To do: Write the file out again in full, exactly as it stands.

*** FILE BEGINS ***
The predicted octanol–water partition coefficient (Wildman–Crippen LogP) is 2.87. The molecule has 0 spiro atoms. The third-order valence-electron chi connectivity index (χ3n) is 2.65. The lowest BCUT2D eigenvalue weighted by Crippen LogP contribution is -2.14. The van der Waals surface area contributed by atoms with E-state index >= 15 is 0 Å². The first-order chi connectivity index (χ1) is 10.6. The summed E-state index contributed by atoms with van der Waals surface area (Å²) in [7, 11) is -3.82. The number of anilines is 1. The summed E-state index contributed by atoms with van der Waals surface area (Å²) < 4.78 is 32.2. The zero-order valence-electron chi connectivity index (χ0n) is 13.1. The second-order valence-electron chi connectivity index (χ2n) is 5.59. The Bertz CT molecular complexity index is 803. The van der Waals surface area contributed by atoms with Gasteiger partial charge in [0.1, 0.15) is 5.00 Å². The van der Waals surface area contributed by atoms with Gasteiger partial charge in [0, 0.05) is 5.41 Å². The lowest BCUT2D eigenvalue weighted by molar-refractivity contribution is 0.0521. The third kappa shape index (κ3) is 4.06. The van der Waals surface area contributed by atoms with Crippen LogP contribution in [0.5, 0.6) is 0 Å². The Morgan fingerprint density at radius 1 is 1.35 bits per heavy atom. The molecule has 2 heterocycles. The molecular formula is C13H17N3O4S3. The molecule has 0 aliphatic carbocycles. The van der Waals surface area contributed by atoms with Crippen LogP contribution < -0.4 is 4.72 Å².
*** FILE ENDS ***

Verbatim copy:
The predicted octanol–water partition coefficient (Wildman–Crippen LogP) is 2.87. The molecule has 0 spiro atoms. The third-order valence-electron chi connectivity index (χ3n) is 2.65. The lowest BCUT2D eigenvalue weighted by Crippen LogP contribution is -2.14. The van der Waals surface area contributed by atoms with E-state index >= 15 is 0 Å². The first-order chi connectivity index (χ1) is 10.6. The summed E-state index contributed by atoms with van der Waals surface area (Å²) in [7, 11) is -3.82. The number of anilines is 1. The summed E-state index contributed by atoms with van der Waals surface area (Å²) < 4.78 is 32.2. The zero-order valence-electron chi connectivity index (χ0n) is 13.1. The second-order valence-electron chi connectivity index (χ2n) is 5.59. The Bertz CT molecular complexity index is 803. The van der Waals surface area contributed by atoms with Gasteiger partial charge in [0.1, 0.15) is 5.00 Å². The van der Waals surface area contributed by atoms with Gasteiger partial charge in [0, 0.05) is 5.41 Å². The lowest BCUT2D eigenvalue weighted by molar-refractivity contribution is 0.0521. The third kappa shape index (κ3) is 4.06. The van der Waals surface area contributed by atoms with Crippen LogP contribution in [0.5, 0.6) is 0 Å². The Morgan fingerprint density at radius 1 is 1.35 bits per heavy atom. The molecule has 2 heterocycles. The molecular formula is C13H17N3O4S3. The molecule has 0 aliphatic carbocycles. The van der Waals surface area contributed by atoms with Crippen LogP contribution < -0.4 is 4.72 Å².